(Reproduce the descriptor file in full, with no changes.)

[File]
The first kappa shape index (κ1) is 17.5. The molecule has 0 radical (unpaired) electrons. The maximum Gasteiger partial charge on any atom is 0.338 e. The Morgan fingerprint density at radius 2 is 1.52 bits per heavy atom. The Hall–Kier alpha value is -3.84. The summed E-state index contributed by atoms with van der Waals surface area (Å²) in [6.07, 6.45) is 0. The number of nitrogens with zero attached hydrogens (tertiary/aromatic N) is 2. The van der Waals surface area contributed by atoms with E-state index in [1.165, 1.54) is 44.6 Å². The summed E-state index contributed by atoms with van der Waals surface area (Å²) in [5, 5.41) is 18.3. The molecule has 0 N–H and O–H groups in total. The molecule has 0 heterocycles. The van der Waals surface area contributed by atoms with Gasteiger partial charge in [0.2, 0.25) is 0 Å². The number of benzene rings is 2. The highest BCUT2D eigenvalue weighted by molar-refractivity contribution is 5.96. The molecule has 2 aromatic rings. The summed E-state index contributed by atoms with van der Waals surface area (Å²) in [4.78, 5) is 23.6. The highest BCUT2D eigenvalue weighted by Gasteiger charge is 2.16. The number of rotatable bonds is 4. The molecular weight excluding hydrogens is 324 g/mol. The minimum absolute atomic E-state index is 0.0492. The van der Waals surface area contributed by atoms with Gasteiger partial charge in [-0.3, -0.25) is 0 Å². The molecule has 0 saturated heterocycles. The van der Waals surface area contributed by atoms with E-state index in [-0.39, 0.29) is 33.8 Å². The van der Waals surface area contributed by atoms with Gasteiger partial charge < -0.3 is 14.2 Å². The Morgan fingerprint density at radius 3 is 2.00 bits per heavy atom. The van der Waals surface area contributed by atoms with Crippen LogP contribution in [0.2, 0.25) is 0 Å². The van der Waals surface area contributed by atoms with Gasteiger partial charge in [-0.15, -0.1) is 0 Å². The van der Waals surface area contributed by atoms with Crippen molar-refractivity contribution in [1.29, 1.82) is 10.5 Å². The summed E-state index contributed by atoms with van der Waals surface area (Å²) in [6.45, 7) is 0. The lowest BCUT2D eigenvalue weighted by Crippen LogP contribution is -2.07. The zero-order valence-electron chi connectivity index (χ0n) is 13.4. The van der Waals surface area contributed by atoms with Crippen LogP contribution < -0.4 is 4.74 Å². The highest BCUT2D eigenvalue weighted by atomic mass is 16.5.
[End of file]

The first kappa shape index (κ1) is 17.5. The molecule has 0 radical (unpaired) electrons. The maximum Gasteiger partial charge on any atom is 0.338 e. The Morgan fingerprint density at radius 2 is 1.52 bits per heavy atom. The Hall–Kier alpha value is -3.84. The summed E-state index contributed by atoms with van der Waals surface area (Å²) in [6.07, 6.45) is 0. The number of nitrogens with zero attached hydrogens (tertiary/aromatic N) is 2. The van der Waals surface area contributed by atoms with E-state index in [1.165, 1.54) is 44.6 Å². The summed E-state index contributed by atoms with van der Waals surface area (Å²) in [5, 5.41) is 18.3. The molecule has 0 N–H and O–H groups in total. The molecule has 0 heterocycles. The van der Waals surface area contributed by atoms with Gasteiger partial charge in [0.2, 0.25) is 0 Å². The number of benzene rings is 2. The highest BCUT2D eigenvalue weighted by molar-refractivity contribution is 5.96. The molecule has 2 aromatic rings. The summed E-state index contributed by atoms with van der Waals surface area (Å²) in [4.78, 5) is 23.6. The highest BCUT2D eigenvalue weighted by Gasteiger charge is 2.16. The number of rotatable bonds is 4. The molecular weight excluding hydrogens is 324 g/mol. The minimum absolute atomic E-state index is 0.0492. The van der Waals surface area contributed by atoms with Gasteiger partial charge in [-0.3, -0.25) is 0 Å². The molecule has 0 saturated heterocycles. The van der Waals surface area contributed by atoms with E-state index in [-0.39, 0.29) is 33.8 Å². The van der Waals surface area contributed by atoms with Gasteiger partial charge < -0.3 is 14.2 Å². The Morgan fingerprint density at radius 3 is 2.00 bits per heavy atom. The van der Waals surface area contributed by atoms with Crippen LogP contribution in [0.2, 0.25) is 0 Å². The van der Waals surface area contributed by atoms with Gasteiger partial charge in [-0.15, -0.1) is 0 Å². The van der Waals surface area contributed by atoms with Crippen molar-refractivity contribution in [1.29, 1.82) is 10.5 Å². The summed E-state index contributed by atoms with van der Waals surface area (Å²) in [6.45, 7) is 0. The lowest BCUT2D eigenvalue weighted by Crippen LogP contribution is -2.07. The zero-order valence-electron chi connectivity index (χ0n) is 13.4. The van der Waals surface area contributed by atoms with Crippen LogP contribution < -0.4 is 4.74 Å². The highest BCUT2D eigenvalue weighted by atomic mass is 16.5.